The future of education in Britain has been looking rather bleak recently. Since the trebling of tuition fees, students now graduate with a lifetime of debt; maintenance support has been slashed, courses have been cut and staff have been casualised.
There are fewer than half as many part-time students now as there were in 2010. Numbers of mature students are also declining, meaning thousands of adult learners locked out of a second-chance in life; and applications to nursing courses have fallen by almost a quarter since the bursary was scrapped.
Education in this country is in crisis. But for the first time in my political lifetime, the tide is starting to turn.
In June this year, millions of young people came out to vote for a Labour manifesto that pledged to scrap tuition fees and restore maintenance grants. Amongst the greatest casualties of the night – besides Theresa May’s thankfully ephemeral majority – was the staple of thought that governments could continue to depend on students as political cannon fodder, squeezing our living standards and strangling our public services without consequence.
We’ve now forced the government onto the back foot. Having not so long ago uncapped tuition fees, May has unilaterally frozen them once again and even pledged to look into restoring maintenance grants. The Conservatives’ vision for higher education – one of competition, of profit, of debt – is one that has nothing to offer the needs of our society.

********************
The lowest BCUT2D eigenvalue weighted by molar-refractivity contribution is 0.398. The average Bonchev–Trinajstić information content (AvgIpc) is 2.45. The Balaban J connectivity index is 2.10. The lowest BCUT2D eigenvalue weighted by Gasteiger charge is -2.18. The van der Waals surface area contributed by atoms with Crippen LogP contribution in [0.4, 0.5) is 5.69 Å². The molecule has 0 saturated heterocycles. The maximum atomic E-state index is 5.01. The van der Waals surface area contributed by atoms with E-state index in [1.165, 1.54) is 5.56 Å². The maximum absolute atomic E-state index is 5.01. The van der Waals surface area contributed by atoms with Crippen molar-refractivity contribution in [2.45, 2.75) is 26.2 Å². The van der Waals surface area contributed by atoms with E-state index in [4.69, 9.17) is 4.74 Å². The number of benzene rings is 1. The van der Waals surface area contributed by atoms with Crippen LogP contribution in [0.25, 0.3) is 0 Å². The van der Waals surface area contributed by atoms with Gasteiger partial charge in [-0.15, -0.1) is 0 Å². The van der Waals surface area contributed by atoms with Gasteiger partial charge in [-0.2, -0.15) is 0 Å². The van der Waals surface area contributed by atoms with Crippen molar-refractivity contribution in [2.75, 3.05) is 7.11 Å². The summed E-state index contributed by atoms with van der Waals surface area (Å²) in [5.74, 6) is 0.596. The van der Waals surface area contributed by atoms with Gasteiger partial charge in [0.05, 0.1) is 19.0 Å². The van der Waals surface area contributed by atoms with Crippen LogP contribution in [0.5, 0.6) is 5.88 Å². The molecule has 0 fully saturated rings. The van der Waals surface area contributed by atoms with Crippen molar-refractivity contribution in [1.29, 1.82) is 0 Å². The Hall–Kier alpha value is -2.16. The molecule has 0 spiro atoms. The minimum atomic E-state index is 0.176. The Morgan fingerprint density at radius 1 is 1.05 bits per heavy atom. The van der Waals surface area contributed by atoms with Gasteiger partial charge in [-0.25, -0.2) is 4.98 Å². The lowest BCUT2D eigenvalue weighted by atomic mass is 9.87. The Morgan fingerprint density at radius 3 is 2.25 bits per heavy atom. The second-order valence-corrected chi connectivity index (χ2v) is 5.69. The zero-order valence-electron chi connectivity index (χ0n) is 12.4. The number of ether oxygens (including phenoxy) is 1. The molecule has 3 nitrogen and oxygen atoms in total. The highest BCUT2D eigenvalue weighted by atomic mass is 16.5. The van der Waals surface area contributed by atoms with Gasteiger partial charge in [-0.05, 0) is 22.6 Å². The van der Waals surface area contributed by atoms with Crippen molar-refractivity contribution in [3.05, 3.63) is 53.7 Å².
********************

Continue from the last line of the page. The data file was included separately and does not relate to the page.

For the first time in many years, the Labour Party – with its promise to install a National Education Service – entered a general election fighting unashamedly for the idea of education as a public good; one not only through which millions of individuals can reach their fullest potential, and develop their skills, but learn culture, and gain the capacity and the knowledge to transform the world. And it would be funded by taxing the rich.
We live in a deeply unequal society, where a small number of individuals hoard the wealth generated by millions of others; not only does it have to be redistributed, but used for social good – and there is surely no better way to start than by fully funding public education.
The momentum is quite ostensibly on the side of the many hundreds of activists who kept free education on the political agenda during a time when for most it was a fantasy.
But this is not a time to be either timid or complacent; we have to go further. Scrapping tuition fees would break the back of the Tories’ marketisation agenda, to be sure. But a return to means-tested maintenance grants, as Labour have promised, is simply not enough; we need universal living grants, so that no one falls through the cracks or has to work two part-time jobs just to get by.
We must also scrap fees for international students. Our universities must be accessible to everyone; borders divide society and ruin lives – and in education it is no different.
That is why I am marching on the national demonstration this Wednesday: to scrap all fees, to win living grants for all and to stop the hundreds of job cuts causing havoc in universities across the country. It’s not a utopian vision – there is enough wealth in our society to fund education for everyone. But redistributing it will require political courage and will never happen without a push from the grassroots.
It was through thousands upon thousands of young people mobilising by which we won a leader who put scrapping fees into the Labour manifesto and broke the Tories’ majority – and, ultimately, this will be how we win a truly free, fully funded education system for all.